Speaker2: [01:02:04] And I think this is probably the one that should have led in with that will resonate if you’re if you have this idea or you have this dream, but you’re just too scared to do it like, fuck that. Like, like get rid of. That’s the part that you need to get rid of. You may as well test it. What’s the worst that’s going to happen? And most fear would be of what are people going to think it’s like? You all remember. All right. So we did the dieting outright, started off as a joke. I got so many messages. People thought. Thought I was an idiot. It’s crazy. Like, legit. I probably thought I was an idiot, but I was just so intent into, like, learning everything about these things. This industry, once I established all people, are actually interested in this. This is actually an idea. I went nuts in learning every single thing I could about the industry, the tech, how it works, the development like I already knew about, start up and going through a lean startup process at that stage. But I actually got to implement it. Even when the app came out, we literally launched a minimum viable product which was full of bugs, was broken. I started getting messages from people that I didn’t know, but they knew me from the industry, like basically saying how shit it was and how it’s never going to work. Guess what, motherfuckers? It worked.
Speaker1: [01:03:15] Dude. I thought it.
Speaker2: [01:03:15] Was incredibly dope.
Speaker1: [01:03:16] Off the bat. I was like, This is incredible. What a fucking idea.
Speaker2: [01:03:19] Yeah, it works. But like, I just had to take it and I was like, Oh yeah, yeah, yep, yep, yep, yep. It’s all like, that was all there. But you have to go through that stuff. Like, I mean, someone is definitely talking shit somewhere, but I don’t know, I just don’t even think about it. Like, I just. You just get it done. If it tickles my pickle and it’s like, if it’s something which I go, Hey, that looks like fun. And like, I think that, like, I’ve got some level of proof that there’s a market for it. I like to operate in a blue in a blue ocean. So like something which is a new innovation that’s sort of like my space where I like to work was like creating something new. And I’m like, Hey, if I’ve got a level of proof and however I can measure that, whether it’s through building a waiting list, whether it’s through doing something on Instagram and see what the traction of that thing is, I’m like, okay, I’m going to keep on putting into this. I’m going to keep on putting into this. So if you’ve got an idea, just do it. Just like find how to launch a minimum viable product, do it or minimum viable service, whatever you want to call it, do it as much as you possibly like, as close as you possibly can and as fast as you possibly can. Work out what the engagement is on that to see what the market feedback is. And if you get in market feedback, that might be for someone who’s scared to, let’s just say, randomly start a massage business just as a random thing, but you’re doing this service on the side of what you’re doing and you’re building it up. Cool. Okay, you got validation. You love what you do is passionate. That’s probably a bad example. I’m just trying to think of something not product related, but get the validation tested early, get the feedback, and then when you could go, just send it.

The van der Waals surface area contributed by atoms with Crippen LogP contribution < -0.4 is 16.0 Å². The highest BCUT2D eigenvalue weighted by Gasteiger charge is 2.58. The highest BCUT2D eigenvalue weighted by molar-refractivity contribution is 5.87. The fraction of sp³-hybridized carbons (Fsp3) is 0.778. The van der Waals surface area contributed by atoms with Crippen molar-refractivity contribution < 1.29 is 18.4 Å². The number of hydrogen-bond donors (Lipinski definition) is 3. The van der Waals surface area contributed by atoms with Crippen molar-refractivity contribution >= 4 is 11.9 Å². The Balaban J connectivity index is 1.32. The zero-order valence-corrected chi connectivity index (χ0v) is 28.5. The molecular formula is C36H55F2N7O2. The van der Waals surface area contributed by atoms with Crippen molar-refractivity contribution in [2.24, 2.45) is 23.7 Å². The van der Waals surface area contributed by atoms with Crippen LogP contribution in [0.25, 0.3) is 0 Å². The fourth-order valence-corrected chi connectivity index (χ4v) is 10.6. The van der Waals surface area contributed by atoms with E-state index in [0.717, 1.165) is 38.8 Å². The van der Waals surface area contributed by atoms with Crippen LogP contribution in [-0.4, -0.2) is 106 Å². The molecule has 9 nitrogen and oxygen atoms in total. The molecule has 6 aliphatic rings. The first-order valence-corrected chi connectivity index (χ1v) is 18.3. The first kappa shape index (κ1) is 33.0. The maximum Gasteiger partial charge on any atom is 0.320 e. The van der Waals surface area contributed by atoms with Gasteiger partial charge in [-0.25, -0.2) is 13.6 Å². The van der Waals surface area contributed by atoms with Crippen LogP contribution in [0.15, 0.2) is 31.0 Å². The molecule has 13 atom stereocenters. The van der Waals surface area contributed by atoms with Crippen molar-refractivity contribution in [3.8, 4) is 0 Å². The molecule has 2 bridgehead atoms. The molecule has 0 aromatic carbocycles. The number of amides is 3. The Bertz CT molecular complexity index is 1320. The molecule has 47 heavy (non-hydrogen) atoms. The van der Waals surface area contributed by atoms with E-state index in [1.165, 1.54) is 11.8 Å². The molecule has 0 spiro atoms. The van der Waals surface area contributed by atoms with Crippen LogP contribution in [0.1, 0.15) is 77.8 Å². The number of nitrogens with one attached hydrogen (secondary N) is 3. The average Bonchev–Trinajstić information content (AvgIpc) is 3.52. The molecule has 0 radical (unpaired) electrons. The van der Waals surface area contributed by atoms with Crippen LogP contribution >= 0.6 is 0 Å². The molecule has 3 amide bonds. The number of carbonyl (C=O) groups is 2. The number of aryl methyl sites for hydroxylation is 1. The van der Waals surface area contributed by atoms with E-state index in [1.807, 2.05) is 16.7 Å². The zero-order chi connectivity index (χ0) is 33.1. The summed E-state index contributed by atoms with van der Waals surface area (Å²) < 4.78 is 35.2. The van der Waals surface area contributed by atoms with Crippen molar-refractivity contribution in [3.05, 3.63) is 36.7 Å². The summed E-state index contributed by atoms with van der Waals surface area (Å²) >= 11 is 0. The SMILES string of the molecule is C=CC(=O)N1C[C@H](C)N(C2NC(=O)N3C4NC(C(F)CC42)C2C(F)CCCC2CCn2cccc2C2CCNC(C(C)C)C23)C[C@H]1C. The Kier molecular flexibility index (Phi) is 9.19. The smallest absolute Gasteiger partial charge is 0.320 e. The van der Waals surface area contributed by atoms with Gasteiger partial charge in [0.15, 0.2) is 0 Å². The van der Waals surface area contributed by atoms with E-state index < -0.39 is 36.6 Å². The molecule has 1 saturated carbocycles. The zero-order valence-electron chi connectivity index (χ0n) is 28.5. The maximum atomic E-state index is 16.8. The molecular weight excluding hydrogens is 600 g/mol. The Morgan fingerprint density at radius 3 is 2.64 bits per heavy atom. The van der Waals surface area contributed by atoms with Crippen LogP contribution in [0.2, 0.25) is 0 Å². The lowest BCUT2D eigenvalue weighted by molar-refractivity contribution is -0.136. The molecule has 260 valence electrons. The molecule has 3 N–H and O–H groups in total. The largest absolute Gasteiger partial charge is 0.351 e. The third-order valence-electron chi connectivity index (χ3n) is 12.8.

Speaker1: [01:04:49] Just send it. That’s the final send off there. Yeah. I’d like just to hammer your point. Like people that 99.999% out of ten. So 9.9 out of ten people that are talking shit generally are doing nothing. So like.
Speaker2: [01:05:02] Yeah.
Speaker1: [01:05:02] That’s the rule of thumb. Finally, this is a spanner in the works. Our final question for you, wrap this podcast up, which would be incredible. What’s something I haven’t asked you but I should have?
Speaker2: [01:05:12] Ha! Oh yeah. We used to have. We used to. We used to hammer people with this all the time at the end of the podcast.
Speaker1: [01:05:21] Payback.
Speaker2: [01:05:23] Yeah. And like, easy question. I don’t even know something that you should have asked me. But you didn’t. I was going to say it’s completely personal and not industry related. Fine. It’s fine. It’s fine. It’s fine.
Speaker1: [01:05:45] It’s fine. Go there. Yeah.
Speaker2: [01:05:48] How much did I enjoy your wedding?
Speaker1: [01:05:50] Oh, yeah? How much did you enjoy my wedding? Summarise it for us.
Speaker2: [01:05:53] I got to say, this was like, the best surprise because I was my wife’s plus one, so there’s actually multiple connections with Tim, and I was. My wife’s plus one went down south. I’m going to blame it on my wife, forgot to pack my pants, had to race and get like this random getup in Dunsborough, which is just surf shops rocked up. I’ve got to say the best emcee, best marriage celebrant I’ve ever seen in my life, absolute comedy show. And the reception was one of the funnest things. So yeah, thank you for having me for that. It was literally, I would probably say the top wedding I’ve ever been to as far as via fun fun times, good crew. It was awesome.
Speaker1: [01:06:30] Yeah, it was incredible day. Yeah. Best day of my life. Hands down. It’s funny. Like the emcee, Daniel Dalby, he’s gone, like, viral from the videos from our wedding. Yeah, he’s on Tik Tok. He’s getting like 700,000 views on some of them, which is.
Speaker2: [01:06:44] Pretty crazy. So we should. He was, he was the best. Literally. I was like Shell and I just both went, Man, I wish that we knew about this episode for our wedding because he was the best.
Speaker1: [01:06:53] Yeah, we I’ll tell the story of how we were at like one of my client’s weddings. And this emcee was up there and I was like, Oh my God, looks familiar. And then all of a sudden he started paying out on people in the audience, and no one was laughing and I was hysterical. Like, I was the only person laughing at the like when people were like, up on the altar getting married. I was killing myself, laughing, couldn’t contain myself. And I looked around and I don’t think he told everyone that he was a comedian. And I was just like, This is the best thing of all time. And then I looked at Steph and I was like, We have to have this guy do our wedding.
Speaker2: [01:07:28] Yeah, it was a good choice. I don’t know how people wouldn’t know he was a comedian, but I can just imagine, like if you’ve got a real serious family and what was coming out of his mouth, he was solid.
Speaker1: [01:07:38] Yeah, he was great. So, Brendo, how do people find you? And thanks for jumping on.
Speaker2: [01:07:44] Yeah. So probably Instagram. So just Brendon McCormack. Or if you just type Brando, it’s definitely going to pop up, especially if you’re in Perth. If you want to find out a little bit about more what we do. So perfect for me. If you don’t follow it already, just go to a perfect fam on Instagram, Tik Tok, Facebook, whatever that is. And if there’s something like You got questions, just feel free to like reach out and shoot me questions and yeah, man, thanks for having me on.
Speaker1: [01:08:07] It looks like we need to organise a public holiday for Perth Fitness Day.
Speaker2: [01:08:12] Let’s do it. We got some follow ups.
Speaker1: [01:08:15] Thanks, brother.